O'Reilly's Frontier book
Did you know that O'Reilly Associates has a Frontier book? Well, they sure do and it's a great book. Matt Neuburg, the author, crawls into the mind of Frontier, and reveals all the secrets. Hey, I wrote the software, and I learned stuff about Frontier reading Matt's book.
Anyway, we asked O'Reilly if it would be OK to post the full text of the book on the Web, this is something I'd like to see done with all reference books, and they said yes. Therefore..
Matt Neuburg: Frontier: The Definitive Guide.
Necessary caveats. The book describes Frontier 4.2.3/Mac. Today's Frontier is 6.1.1. Frontier is available for Windows and Macintosh now. But the core of the product is still there, the heart is still beating, and Matt gets right in there.
One more thing, if you like the book, and want to encourage O'Reilly to update it, one way to show support is to buy a copy. UserLand would also be happy to contribute money towards a new version, but real users buying real books is most important.
For the last three days I've been slowly reading and taking notes on the RSS 0.91 spec and its precedents, creating a document that I'm currently calling RSS 0.92. The purpose of the document is to explain the current practice of RSS.
This work came out of a discussion at WWW9 about the future of RSS. I felt that we couldn't have an informed discussion on the future of RSS until we had a good handle on current practice.
As I'm writing the document I wonder if I should send the URL to certain people, and then I think of other people who should be in the loop, so I'm going to do one more pass on it later today or tomorrow morning and then point to it from Scripting News.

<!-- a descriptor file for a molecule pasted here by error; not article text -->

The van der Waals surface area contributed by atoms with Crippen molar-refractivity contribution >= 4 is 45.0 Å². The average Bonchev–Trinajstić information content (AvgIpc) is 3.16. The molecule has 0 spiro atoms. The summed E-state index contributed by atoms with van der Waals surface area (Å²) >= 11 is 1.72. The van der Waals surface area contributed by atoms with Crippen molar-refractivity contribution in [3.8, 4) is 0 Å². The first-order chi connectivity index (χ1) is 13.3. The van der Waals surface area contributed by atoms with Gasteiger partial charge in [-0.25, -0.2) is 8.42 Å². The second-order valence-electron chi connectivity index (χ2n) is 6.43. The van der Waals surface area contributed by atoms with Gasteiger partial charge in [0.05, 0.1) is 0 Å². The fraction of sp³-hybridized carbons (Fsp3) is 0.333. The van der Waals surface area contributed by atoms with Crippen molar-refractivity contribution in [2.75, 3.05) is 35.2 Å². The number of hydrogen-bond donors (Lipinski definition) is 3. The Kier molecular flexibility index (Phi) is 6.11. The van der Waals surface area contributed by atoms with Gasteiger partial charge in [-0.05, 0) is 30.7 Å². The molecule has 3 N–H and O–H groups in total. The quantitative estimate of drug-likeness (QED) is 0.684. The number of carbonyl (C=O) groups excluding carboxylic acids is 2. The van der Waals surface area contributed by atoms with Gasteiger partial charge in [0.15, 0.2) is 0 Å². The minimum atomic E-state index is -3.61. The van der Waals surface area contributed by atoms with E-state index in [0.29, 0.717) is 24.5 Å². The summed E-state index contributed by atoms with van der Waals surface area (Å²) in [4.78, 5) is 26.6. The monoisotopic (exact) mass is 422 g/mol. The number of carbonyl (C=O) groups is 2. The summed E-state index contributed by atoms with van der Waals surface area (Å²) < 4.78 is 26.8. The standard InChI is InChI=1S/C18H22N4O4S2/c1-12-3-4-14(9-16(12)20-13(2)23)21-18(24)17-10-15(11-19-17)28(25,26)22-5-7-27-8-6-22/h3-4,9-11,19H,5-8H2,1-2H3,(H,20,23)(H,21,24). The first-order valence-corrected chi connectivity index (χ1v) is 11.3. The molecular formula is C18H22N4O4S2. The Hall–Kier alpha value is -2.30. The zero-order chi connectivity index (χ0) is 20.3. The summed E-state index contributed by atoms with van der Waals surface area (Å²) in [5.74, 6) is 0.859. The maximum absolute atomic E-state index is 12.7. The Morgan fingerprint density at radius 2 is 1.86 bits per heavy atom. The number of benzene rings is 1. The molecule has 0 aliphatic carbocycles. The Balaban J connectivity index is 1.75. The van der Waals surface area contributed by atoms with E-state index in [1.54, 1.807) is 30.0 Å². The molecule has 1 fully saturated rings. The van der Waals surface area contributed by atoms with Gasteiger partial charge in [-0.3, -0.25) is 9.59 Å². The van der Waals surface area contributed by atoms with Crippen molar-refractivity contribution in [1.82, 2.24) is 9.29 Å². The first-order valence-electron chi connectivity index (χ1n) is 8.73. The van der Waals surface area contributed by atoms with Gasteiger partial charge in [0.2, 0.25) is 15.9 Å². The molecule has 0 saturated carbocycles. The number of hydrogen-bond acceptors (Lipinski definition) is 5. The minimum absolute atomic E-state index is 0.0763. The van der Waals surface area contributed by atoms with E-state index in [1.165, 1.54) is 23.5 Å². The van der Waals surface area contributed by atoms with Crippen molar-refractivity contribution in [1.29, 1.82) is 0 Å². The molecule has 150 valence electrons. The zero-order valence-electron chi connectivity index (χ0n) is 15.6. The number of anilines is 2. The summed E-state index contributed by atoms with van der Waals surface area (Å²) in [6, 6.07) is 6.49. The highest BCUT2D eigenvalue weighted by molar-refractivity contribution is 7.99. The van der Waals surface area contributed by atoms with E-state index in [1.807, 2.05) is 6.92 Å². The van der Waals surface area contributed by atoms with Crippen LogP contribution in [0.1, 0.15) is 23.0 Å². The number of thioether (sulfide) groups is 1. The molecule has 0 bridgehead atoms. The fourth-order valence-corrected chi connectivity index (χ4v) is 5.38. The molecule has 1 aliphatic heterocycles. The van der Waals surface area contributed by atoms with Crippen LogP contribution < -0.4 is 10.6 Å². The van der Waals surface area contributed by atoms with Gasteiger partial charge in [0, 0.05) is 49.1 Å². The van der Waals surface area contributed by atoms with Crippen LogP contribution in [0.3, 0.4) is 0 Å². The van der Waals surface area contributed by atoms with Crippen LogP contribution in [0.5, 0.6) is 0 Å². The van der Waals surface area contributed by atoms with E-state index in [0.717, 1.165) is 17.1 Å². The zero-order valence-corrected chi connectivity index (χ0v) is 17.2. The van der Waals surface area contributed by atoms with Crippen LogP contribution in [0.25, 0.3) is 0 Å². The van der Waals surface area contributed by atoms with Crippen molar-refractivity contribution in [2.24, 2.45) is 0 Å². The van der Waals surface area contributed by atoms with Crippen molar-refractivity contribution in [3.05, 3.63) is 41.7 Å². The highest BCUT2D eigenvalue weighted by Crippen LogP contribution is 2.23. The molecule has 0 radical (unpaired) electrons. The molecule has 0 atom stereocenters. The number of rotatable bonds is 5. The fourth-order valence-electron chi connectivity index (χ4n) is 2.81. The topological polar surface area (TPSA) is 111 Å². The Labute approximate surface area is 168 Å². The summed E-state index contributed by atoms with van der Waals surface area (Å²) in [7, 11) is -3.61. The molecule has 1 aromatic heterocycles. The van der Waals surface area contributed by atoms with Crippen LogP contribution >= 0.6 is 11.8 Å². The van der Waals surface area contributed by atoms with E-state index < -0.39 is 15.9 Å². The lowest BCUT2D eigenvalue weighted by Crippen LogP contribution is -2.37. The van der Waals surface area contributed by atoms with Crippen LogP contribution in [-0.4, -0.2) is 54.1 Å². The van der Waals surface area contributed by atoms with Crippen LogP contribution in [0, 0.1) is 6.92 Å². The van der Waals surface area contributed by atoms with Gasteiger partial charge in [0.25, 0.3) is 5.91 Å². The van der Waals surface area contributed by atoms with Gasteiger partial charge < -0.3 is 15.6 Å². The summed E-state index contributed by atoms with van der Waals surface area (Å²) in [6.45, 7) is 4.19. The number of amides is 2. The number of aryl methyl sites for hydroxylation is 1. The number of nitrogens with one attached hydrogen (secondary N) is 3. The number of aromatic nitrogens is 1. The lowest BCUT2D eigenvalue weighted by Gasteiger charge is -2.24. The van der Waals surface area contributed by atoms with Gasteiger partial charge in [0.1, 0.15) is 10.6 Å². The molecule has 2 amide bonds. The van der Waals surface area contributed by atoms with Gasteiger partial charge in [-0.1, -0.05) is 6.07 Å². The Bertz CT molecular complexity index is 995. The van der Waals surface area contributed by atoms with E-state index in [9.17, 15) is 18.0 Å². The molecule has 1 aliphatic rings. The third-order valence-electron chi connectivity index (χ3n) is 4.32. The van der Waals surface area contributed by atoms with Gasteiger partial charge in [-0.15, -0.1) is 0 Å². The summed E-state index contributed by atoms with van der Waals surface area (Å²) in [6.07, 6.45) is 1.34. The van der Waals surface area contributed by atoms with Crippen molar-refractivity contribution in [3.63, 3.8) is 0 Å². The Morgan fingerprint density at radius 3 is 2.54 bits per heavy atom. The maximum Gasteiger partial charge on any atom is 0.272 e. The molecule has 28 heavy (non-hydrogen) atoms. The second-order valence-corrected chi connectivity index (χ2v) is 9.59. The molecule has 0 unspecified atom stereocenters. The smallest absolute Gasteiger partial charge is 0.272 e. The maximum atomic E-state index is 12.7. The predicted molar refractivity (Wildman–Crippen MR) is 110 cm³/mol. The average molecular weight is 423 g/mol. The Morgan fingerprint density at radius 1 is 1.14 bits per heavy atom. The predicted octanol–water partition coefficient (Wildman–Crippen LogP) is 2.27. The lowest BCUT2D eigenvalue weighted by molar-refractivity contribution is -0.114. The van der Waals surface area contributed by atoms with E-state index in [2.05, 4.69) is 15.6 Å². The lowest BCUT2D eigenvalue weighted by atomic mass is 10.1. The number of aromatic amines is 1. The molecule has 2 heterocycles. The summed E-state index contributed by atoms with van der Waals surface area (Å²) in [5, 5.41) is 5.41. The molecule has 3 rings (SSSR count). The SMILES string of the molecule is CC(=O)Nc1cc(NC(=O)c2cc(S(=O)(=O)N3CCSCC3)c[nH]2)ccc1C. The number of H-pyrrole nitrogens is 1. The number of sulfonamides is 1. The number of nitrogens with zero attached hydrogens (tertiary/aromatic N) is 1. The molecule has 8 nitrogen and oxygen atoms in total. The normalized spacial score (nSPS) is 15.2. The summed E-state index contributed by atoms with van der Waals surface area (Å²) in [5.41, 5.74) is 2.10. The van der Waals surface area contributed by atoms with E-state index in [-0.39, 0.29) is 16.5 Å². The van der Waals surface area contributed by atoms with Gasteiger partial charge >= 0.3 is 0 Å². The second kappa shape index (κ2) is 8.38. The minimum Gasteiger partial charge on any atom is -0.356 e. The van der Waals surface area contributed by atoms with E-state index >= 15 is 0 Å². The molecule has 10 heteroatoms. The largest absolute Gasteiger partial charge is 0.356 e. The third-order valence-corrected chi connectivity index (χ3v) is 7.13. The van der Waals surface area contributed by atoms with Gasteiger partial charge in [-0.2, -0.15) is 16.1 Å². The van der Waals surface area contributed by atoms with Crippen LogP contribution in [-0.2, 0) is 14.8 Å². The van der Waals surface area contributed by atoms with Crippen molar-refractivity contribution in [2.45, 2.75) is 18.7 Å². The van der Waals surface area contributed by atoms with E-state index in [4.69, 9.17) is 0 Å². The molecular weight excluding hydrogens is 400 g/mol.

Like the XML-RPC spec, it is embedded in a discussion group, and there's an active mail list hosted on eGroups for mail-based discussion.
Also like the XML-RPC spec, it will have an IETF-like copyright, allowing it to be forked by anyone without need for permission.
The goal is to lay a foundation, and have it serve as a platform for discussion and movement in the RSS world.
Working on the docs
I'm getting pretty close with the docs for RSS 0.92. There's a timeline section at the beginning of the document. I want to get a list of all the public aggregators linked to from the list.
I've already got links to My.Netscape, My.UserLand and Meerkat. Then it occurred to me that Headline Viewer is also an aggregator. Then it occurred to me that I should ask if there are any others before I overlook any.
So if you have a Web or desktop app that reads RSS 0.91 files over the Internet, please send me the following info via email: The name of your app, a web URL, and the date it was first published or deployed.
15 items per channel? Surprisingly, yes
Among developers, I've heard it said many times that the 15 items per channel max in RSS 0.91 is widely ignored, so I wrote a script to see how bad it was, and guess what, the vast majority of RSS 0.91 channels respect the limit.
A screen shot of the table. I find this really interesting. If people have any other stats they'd be interested in let me know, it's pretty easy to look at other attributes.
News.Com: WR Hambrecht raises $83 million. "The 200-employee firm, headquartered in a former warehouse near San Francisco's new Pacific Bell Park, is the first to use an auction-based model for initial public offerings. Investors submit bids to WR Hambrecht, and the firm sets the clearing price--or the lowest price that will result in the sale of shares."